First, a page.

Take the 2-minute tour ×
Server Fault is a question and answer site for professional system and network administrators. It's 100% free, no registration required.

This question already has an answer here:

I have two linux servers. I'm an administrator, and part of my daily routine is to check all the logs for errors or strange messages. So, every morning I check:

On server #1:

/var/log/syslog
/var/www/example.com/error.log
/var/log/redis.log
...and so on

On server #2:

/var/log/syslog
/var/lib/mysql_error.log
/var/lib/mysql_slow.log

Opening each file through terminal is very boring and unproductive. Is there some tool, that can collect logs from all servers and display them in one place?

share|improve this question

marked as duplicate by sysadmin1138 Feb 11 '13 at 0:38

This question has been asked before and already has an answer. If those answers do not fully address your question, please ask a new question.

    
splunk? –  wim Feb 11 '13 at 0:16

2 Answers 2

up vote 4 down vote accepted

One solution thats really popular these days is Logstash.

Open source, and scalable.

share|improve this answer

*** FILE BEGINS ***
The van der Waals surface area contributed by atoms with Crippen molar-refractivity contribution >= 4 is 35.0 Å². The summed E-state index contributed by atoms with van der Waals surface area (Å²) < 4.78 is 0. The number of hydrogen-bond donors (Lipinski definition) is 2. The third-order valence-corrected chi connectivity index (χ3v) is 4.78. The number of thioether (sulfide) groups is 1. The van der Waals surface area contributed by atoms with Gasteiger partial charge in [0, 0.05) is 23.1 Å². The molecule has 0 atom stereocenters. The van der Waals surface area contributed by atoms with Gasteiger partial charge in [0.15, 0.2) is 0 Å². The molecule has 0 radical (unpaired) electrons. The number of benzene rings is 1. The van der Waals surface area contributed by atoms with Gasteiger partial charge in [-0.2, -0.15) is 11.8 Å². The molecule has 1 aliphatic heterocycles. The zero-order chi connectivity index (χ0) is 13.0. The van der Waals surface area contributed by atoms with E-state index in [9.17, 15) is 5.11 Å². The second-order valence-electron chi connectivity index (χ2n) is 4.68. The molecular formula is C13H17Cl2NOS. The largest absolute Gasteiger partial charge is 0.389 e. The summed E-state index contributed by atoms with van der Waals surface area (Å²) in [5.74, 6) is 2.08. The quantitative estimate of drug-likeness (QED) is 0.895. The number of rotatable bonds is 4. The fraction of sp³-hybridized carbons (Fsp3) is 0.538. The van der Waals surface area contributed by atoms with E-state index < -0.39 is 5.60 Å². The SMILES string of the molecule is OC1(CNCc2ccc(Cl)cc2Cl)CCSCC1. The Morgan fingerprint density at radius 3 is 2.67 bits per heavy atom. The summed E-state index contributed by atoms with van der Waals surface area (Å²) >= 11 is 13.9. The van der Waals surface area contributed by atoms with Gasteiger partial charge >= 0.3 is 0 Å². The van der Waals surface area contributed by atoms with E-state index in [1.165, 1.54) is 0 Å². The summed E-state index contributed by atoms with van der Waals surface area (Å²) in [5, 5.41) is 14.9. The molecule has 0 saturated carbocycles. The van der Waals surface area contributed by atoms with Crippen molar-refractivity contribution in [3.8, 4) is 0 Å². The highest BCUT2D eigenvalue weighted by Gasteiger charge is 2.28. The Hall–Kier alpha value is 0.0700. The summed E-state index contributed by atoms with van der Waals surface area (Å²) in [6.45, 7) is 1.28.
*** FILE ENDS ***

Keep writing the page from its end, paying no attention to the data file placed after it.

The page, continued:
2  
This. And make sure to use Kibana as the web frontend instead of the one included with Logstash. (Kibana is likely to become the official frontend in the not-too-distant future.) –  jgoldschrafe Feb 10 '13 at 21:18

There is the quite simple logcheck that sends you emails and allows filtering good stuff by own regex rules.

OSSEC has also an quite good log monitoring tool.

LogAnalyzer looks like a nice gui and appears to be connected somehow to rsyslog.

Edit: Logstash looks really great. Did not knew about it.

There are probably other tools such as scribe from facebook or log.io for more sophisticated and different purposes.

I think just spend some minutes googling for log monitoring should give you a rather long list of solutions.

But it's hard to decide what fits your needs and what not. It's also not always very straightforward to come up with a configuration that not spams you with unimportant stuff and is also reliable if something goes wrong. I found logcheck to be too verbose by default and OSSEC quite nice.

share|improve this answer

Not the answer you're looking for? Browse other questions tagged or ask your own question.